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Coronary artery lesions of incomplete Kawasaki disease: a nationwide survey in Japan

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Incomplete Kawasaki disease (KD) is associated with delayed diagnosis and treatment, which in turn can lead to the development of coronary artery lesions (CALs). The aim of this study was to determine the epidemiological features of incomplete KD compared with complete KD and to identify risk factors for CALs from incomplete KD patients using data from a nationwide survey of 2007–2008 in Japan. A total of 23,263 patients were classified according to the number of principal clinical signs: 80% (n = 18,620) had complete forms of KD, 14.2% had four principal signs, 4.6% had three signs, and 1.2% had only one or two signs. In comparison with complete KD cases, the prevalence of CAL development tended to be larger and the proportion receiving initial intravenous immunoglobulin (IVIG) treatment were significantly smaller in patients with incomplete forms. In addition, hospital attendance after 7 days of illness or later was significantly associated with CAL development in all incomplete groups (OR: 2.52 in total patients with incomplete KD, 3.26 in those with one or two principal signs, 2.94 in those with three signs, 2.35 in those with four signs). Conclusion The higher prevalence of CALs in incomplete KD reflects difficulties in diagnosis and delays in treatment. More timely diagnosis and treatment of incomplete KD patients could further prevent the development of cardiac lesions.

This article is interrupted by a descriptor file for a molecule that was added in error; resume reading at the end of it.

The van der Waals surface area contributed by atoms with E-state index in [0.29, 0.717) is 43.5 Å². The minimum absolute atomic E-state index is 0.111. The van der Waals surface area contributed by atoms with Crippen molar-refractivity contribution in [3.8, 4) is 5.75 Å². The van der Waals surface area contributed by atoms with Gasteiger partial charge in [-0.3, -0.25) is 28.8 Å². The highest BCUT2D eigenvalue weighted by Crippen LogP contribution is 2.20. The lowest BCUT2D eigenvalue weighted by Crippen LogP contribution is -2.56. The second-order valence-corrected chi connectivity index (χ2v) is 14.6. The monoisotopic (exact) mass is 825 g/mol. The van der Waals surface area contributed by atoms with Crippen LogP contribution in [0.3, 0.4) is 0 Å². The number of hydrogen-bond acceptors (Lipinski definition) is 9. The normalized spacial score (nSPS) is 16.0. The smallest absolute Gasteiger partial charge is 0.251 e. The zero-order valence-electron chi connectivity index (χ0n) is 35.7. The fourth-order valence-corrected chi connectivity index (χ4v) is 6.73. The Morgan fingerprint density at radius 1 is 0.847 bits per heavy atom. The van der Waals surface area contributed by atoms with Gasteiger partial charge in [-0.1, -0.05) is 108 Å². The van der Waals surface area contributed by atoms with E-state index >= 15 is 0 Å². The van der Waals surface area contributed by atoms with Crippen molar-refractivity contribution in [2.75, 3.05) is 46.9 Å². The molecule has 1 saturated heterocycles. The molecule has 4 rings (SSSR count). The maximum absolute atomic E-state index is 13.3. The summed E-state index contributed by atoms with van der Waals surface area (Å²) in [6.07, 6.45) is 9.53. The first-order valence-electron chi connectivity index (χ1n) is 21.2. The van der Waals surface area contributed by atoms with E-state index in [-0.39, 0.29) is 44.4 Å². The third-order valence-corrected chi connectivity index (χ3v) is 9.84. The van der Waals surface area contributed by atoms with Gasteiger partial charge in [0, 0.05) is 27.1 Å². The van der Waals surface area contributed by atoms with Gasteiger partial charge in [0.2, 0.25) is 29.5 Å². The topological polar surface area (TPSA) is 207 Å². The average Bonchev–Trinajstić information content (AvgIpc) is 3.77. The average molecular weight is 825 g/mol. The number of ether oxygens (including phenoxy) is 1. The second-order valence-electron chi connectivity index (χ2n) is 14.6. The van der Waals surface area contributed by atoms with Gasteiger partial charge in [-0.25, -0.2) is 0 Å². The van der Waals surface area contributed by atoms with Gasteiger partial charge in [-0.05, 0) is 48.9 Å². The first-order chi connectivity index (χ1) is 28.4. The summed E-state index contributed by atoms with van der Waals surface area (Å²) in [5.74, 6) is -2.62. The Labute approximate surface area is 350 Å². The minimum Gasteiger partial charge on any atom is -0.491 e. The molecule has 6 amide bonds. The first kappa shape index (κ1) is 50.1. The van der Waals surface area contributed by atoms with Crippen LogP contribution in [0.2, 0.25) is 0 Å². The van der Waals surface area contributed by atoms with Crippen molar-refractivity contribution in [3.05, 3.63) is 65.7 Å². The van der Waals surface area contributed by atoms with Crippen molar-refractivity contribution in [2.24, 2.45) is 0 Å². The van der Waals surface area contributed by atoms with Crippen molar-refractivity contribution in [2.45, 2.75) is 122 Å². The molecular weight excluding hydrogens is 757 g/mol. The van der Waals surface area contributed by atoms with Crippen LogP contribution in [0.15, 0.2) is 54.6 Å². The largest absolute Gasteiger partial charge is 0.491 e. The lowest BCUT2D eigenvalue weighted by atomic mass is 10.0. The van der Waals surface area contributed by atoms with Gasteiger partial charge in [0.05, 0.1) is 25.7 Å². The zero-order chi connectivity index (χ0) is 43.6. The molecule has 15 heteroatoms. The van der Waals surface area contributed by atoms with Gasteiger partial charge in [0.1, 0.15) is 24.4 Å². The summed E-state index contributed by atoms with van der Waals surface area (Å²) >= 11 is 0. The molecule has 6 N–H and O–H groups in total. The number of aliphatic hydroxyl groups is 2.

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The authors thank all pediatricians who supported the nationwide surveys of Kawasaki disease in Japan. This research was financially supported in part by the Japanese Kawasaki Disease Research Center, which is a nonprofit organization. The authors have no conflict of interest.

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Correspondence to Ritei Uehara.

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Sudo, D., Monobe, Y., Yashiro, M. et al. Coronary artery lesions of incomplete Kawasaki disease: a nationwide survey in Japan. Eur J Pediatr 171, 651–656 (2012).

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